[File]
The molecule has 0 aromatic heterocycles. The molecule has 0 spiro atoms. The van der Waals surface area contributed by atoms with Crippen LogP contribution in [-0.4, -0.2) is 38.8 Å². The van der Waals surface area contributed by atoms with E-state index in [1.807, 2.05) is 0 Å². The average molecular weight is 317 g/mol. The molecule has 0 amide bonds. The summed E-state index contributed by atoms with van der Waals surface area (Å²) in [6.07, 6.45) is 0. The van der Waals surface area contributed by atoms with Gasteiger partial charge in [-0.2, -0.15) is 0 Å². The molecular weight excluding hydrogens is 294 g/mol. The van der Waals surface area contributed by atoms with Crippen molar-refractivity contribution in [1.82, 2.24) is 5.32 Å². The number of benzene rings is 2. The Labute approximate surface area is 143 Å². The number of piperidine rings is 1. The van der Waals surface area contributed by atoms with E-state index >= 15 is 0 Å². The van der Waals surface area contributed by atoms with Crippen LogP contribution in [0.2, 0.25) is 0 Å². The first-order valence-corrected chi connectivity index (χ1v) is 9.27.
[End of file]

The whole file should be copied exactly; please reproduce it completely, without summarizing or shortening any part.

The molecule has 0 aromatic heterocycles. The molecule has 0 spiro atoms. The van der Waals surface area contributed by atoms with Crippen LogP contribution in [-0.4, -0.2) is 38.8 Å². The van der Waals surface area contributed by atoms with E-state index in [1.807, 2.05) is 0 Å². The average molecular weight is 317 g/mol. The molecule has 0 amide bonds. The summed E-state index contributed by atoms with van der Waals surface area (Å²) in [6.07, 6.45) is 0. The van der Waals surface area contributed by atoms with Gasteiger partial charge in [-0.2, -0.15) is 0 Å². The molecular weight excluding hydrogens is 294 g/mol. The van der Waals surface area contributed by atoms with Crippen molar-refractivity contribution in [1.82, 2.24) is 5.32 Å². The number of benzene rings is 2. The Labute approximate surface area is 143 Å². The number of piperidine rings is 1. The van der Waals surface area contributed by atoms with E-state index >= 15 is 0 Å². The van der Waals surface area contributed by atoms with Crippen LogP contribution in [0.2, 0.25) is 0 Å². The first-order valence-corrected chi connectivity index (χ1v) is 9.27.